Category Archives: Writing

And now painting

wherryAh, the clarity that comes from painting.  Imperfections unnoticed by eye or fingertip are revealed and I am once again thwarted by the sore fact that perfection is but a Siren’s song never to be attained this side of the veil.

That doesn’t, however, prevent me from continuing to throw myself against that particular rock. I can do nothing else. It is in my nature.

But after four coats of primer and three coats of white polyurethane, I must admit that my wherry looks pretty darn good.  I have two more coats of white to go, followed up by four or five coats of sea green on the top plank.  And then I get to flip it over and finish the inside with one more coat of epoxy and four or five coats of varnish.

Maybe an August launch?  That is one hope, anyway.

 

 

Abandoning “The Unexpected Adventure of Benjamin Goldberg”

Just finished an edit of my new YA novel about a Korean adoptee who decides to return to South Korea to look for his long lost twin brother.   I can honestly say to myself that the story is as good as I can get it.  I’ve spent hours and hours kneading sentences and reworking paragraphs, trying to get them to the point where they accurately describe the images I see, and capture the rhythm and candences of the voices I hear.

I’m not sure about other authors, but I never feel truly done with a story.  I just try to get them to the point where I can put them on the shelf without regret.  I’m at that point.  Voices from other stories are now demanding my attention.

New kid’s ebook, The Boy Who Hated Flowers, at Smashwords.com

I’ve always loved this story and it is now available for free at smashwords.com.

Back when I was sending it (and others) out to various publishers it was my first story  to elicit actual responses other than form rejections. I still remember how cool it was to have an editor at Holt say some nice things about story, encourage me to make a few changes, and then suggest that I resubmit it.  The other response was the complete opposite and came from an editor I can only imagine must have been having an incredibly shitty day–for some reason it was my turn to be punch bag.  This editor basically accused me of wasting my time and their time, and what was thinking writing a story for kids about death and dying, and didn’t I realize that my approach would be impossible to illustrate. . . blah. . .blah. . .blah. I remember wondering why he even bothered responding. He didn’t like it. I got it.  I wish now I’d kept the letter, but I didn’t.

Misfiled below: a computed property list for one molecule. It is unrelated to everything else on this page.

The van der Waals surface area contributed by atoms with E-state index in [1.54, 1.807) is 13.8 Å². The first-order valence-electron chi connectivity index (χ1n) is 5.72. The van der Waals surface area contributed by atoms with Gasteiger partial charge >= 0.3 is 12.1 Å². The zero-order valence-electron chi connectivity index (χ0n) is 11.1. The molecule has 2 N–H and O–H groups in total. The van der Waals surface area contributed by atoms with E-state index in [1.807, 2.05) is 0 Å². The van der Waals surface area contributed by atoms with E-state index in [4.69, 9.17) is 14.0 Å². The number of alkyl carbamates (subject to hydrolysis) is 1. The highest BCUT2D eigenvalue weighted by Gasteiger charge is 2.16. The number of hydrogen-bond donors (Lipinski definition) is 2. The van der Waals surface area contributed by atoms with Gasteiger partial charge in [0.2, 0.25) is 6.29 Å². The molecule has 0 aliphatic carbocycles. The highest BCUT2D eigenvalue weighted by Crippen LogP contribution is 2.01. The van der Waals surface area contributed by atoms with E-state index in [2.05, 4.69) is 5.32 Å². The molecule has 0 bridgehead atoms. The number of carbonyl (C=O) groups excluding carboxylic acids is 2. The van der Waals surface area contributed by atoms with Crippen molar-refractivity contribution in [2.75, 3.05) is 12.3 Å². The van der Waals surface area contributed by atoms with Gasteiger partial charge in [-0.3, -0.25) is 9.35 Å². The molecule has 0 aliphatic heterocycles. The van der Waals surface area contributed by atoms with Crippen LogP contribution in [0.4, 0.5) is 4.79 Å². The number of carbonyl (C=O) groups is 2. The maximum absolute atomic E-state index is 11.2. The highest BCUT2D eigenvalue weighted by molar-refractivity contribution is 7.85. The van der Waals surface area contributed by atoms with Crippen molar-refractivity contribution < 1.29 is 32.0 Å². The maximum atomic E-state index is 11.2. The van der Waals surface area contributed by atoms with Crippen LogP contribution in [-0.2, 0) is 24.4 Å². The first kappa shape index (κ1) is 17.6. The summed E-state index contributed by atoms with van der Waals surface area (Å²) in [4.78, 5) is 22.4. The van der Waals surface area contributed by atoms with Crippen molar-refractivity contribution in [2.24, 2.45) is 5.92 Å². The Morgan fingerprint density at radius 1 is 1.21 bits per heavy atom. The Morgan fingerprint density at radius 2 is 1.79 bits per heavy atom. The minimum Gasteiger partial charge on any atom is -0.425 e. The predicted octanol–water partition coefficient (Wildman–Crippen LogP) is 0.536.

What the icky editor didn’t get is that this story isn’t about death, but it’s about life and grieving and cherishing those we love even after they’re gone.

It’s also about me having a little fun with the names of wildflowers.

The Boy Who Hated Flowers is one of the most visual stories I have written.  Many of the scenes play out in my mind like fireworks on the fourth of July, particularly Peter’s night time encounter with all the wild flowers in the garden, as well as the opening scene, with Peter’s mother’s coffin surrounded by flowers.

Wouldn’t it be fun to see what a talented illustrator could do with this story?

Check out my new ebook, “The Last Eagle”

This story was inspired by the incredible escapades of the Polish submarine, Orzel and her crew, during the early days of World War II.   Read more here.  Buy the book here.

Back after a break and now living at Point No Point

It has been nice to be unplugged for a while.  No cell phone, off e-mail, Facebook and all the other media chatter places…

Since my last post, I’ve quit my job, my family has moved across the state, my son has enrolled in a new high school, I’ve finished my latest YA novel and started a new YA novel (loosely based on some aspects of my oldest son’s story — he’s a Korean adoptee), I’ve read a few dozen books, put a few hundred miles on my bike, hiked a couple of dozen miles with Sandy along nearby trails and beaches, reacquainted with some old friends, caught up on a huge sleep deficit, established a regular cocktail hour with Sandy and my father-in-law, repaired his tractor. . .well, you get the idea.